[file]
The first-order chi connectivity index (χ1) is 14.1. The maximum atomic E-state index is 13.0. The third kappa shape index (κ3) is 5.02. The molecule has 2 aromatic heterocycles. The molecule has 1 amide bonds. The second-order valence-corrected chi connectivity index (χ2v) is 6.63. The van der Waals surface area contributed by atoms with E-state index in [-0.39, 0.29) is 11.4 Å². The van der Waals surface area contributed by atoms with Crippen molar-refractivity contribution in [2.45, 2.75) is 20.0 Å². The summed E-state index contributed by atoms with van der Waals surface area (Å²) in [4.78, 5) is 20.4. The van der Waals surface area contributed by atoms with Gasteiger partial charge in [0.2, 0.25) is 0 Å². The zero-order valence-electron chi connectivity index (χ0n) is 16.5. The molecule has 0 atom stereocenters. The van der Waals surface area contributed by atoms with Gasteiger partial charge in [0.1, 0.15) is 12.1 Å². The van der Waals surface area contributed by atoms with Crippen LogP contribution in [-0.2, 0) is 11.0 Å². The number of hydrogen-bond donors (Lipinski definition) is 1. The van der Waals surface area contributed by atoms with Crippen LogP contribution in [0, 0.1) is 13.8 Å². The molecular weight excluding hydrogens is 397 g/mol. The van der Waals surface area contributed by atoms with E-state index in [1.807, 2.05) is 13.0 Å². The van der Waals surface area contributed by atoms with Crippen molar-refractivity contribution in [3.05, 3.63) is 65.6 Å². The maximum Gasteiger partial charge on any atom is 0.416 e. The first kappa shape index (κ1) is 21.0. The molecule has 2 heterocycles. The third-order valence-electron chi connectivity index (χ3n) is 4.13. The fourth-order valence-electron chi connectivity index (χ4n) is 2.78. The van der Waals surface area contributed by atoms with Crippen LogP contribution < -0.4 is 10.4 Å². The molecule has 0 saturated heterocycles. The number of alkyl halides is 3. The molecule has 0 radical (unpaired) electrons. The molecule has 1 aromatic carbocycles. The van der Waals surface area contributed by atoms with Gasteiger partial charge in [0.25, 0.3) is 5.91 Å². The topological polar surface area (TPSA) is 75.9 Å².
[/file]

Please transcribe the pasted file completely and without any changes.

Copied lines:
The first-order chi connectivity index (χ1) is 14.1. The maximum atomic E-state index is 13.0. The third kappa shape index (κ3) is 5.02. The molecule has 2 aromatic heterocycles. The molecule has 1 amide bonds. The second-order valence-corrected chi connectivity index (χ2v) is 6.63. The van der Waals surface area contributed by atoms with E-state index in [-0.39, 0.29) is 11.4 Å². The van der Waals surface area contributed by atoms with Crippen molar-refractivity contribution in [2.45, 2.75) is 20.0 Å². The summed E-state index contributed by atoms with van der Waals surface area (Å²) in [4.78, 5) is 20.4. The van der Waals surface area contributed by atoms with Gasteiger partial charge in [0.2, 0.25) is 0 Å². The zero-order valence-electron chi connectivity index (χ0n) is 16.5. The molecule has 0 atom stereocenters. The van der Waals surface area contributed by atoms with Gasteiger partial charge in [0.1, 0.15) is 12.1 Å². The van der Waals surface area contributed by atoms with Crippen LogP contribution in [-0.2, 0) is 11.0 Å². The number of hydrogen-bond donors (Lipinski definition) is 1. The van der Waals surface area contributed by atoms with Crippen LogP contribution in [0, 0.1) is 13.8 Å². The molecular weight excluding hydrogens is 397 g/mol. The van der Waals surface area contributed by atoms with E-state index in [1.807, 2.05) is 13.0 Å². The van der Waals surface area contributed by atoms with Crippen molar-refractivity contribution in [3.05, 3.63) is 65.6 Å². The maximum Gasteiger partial charge on any atom is 0.416 e. The first kappa shape index (κ1) is 21.0. The molecule has 2 heterocycles. The third-order valence-electron chi connectivity index (χ3n) is 4.13. The fourth-order valence-electron chi connectivity index (χ4n) is 2.78. The van der Waals surface area contributed by atoms with Crippen LogP contribution < -0.4 is 10.4 Å². The molecule has 0 saturated heterocycles. The number of alkyl halides is 3. The molecule has 0 radical (unpaired) electrons. The molecule has 1 aromatic carbocycles. The van der Waals surface area contributed by atoms with Gasteiger partial charge in [0.25, 0.3) is 5.91 Å². The topological polar surface area (TPSA) is 75.9 Å².